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Olive Leaf Extract and Arthritis

By Bonnie Singleton

Approximately 50 million adults in the United States have some form of arthritis, according to the Centers of Disease Control and Prevention. Since there is no cure for the painful, sometimes debilitating condition, patients often turn to alternative medicine in the form of foods and supplements to help. The ancient Egyptians used olive leaf as a medicine, but it wasn’t until 2005 that scientific research began to show that olive leaf extracts could also help treat arthritis.

Olive Leaf Benefits

Olive leaf extracts are made from the fresh or dried leaves of the same plant species that produces olive fruit and olive oil. The extract contains the compounds oleuropein and oleuropeoside, which are polyphenols, or antioxidants that can protect against cell damage from harmful free radicals. Oleuropein and oleuropeoside relax and dilate blood vessels, they are antimicrobial, and they support your immune system.

Arthritis Inflammation

Arthritis is a term that refers to inflammation in your joints. Although inflammation ordinarily protects your body from infection and foreign substances, when your immune system goes haywire, it mistakenly targets and damages your body’s own tissues. A study published in July 2011 in the journal “Phytotherapy Research” verified that olive leaf extract has the ability to target inflammation by reducing production of cytokines and enzymes that are markers for the inflammatory process.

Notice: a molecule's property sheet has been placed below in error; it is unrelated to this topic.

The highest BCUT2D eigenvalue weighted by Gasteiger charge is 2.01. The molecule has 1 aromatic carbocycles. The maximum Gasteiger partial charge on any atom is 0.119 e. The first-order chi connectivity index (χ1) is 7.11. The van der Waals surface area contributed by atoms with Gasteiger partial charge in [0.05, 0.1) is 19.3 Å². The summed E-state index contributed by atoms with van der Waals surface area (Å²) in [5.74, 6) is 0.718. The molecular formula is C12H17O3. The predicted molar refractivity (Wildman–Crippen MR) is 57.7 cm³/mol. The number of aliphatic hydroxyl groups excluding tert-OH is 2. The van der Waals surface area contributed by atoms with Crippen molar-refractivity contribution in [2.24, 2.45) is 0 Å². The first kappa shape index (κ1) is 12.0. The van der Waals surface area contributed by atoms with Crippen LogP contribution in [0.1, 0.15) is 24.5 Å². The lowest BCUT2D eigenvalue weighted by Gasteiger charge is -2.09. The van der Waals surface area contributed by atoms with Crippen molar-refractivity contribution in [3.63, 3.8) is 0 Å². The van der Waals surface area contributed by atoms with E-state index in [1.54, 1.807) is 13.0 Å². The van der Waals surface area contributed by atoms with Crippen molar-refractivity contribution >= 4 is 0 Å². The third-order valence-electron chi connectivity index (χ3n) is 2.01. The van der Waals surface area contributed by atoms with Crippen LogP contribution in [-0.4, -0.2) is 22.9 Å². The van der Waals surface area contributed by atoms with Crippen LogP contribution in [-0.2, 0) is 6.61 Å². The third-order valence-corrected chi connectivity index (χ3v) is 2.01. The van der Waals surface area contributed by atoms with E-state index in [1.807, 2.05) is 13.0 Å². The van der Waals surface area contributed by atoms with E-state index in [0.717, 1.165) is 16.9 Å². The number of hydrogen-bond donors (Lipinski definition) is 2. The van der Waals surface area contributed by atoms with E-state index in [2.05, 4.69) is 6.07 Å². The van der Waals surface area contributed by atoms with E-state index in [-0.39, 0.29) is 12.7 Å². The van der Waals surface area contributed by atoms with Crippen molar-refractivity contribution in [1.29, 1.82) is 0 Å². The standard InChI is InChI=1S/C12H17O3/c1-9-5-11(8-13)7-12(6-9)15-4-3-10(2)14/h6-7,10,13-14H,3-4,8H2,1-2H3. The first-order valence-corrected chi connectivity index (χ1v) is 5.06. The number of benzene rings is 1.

Arthritis Pain

One of the most unpleasant symptoms of arthritis is chronic pain. In the June 2007 issue of the journal “Nutrition Research,” scientists reported on the results from a double-blind, randomized, placebo-controlled study with 90 human rheumatoid arthritis sufferers who received 400 mg of olive leaf extracts or a placebo for eight weeks. After the study period, the participants who received olive leaf extracts had significantly lower levels of homocysteine and C-reactive protein, both associated with inflammation, and they also experienced significant reductions in pain. A separate study published in “Nature” in September 2005 found that extra-virgin olive oil had similar pharmacological activity to the over-the-counter anti-inflammatory drug ibuprofen.


Olive leaf extracts can decrease blood sugar levels and reduce thyroid-stimulating hormones. Check with your doctor before taking olive leaf extract if you are diabetic or have a thyroid disorder. There are few reported side effects from olive leaf extracts, although there is a lack of human studies to determine long-term effects. Olive tree pollen can cause severe allergies in sensitive individuals. There is no recommended dose for olive leaf extracts, but doses of oleuropein up to 1 g per kg of body weight in mice aren't toxic. A typical 500 mg to 750 mg capsule of olive leaf extract contains approximately 20 mg of oleuropein.

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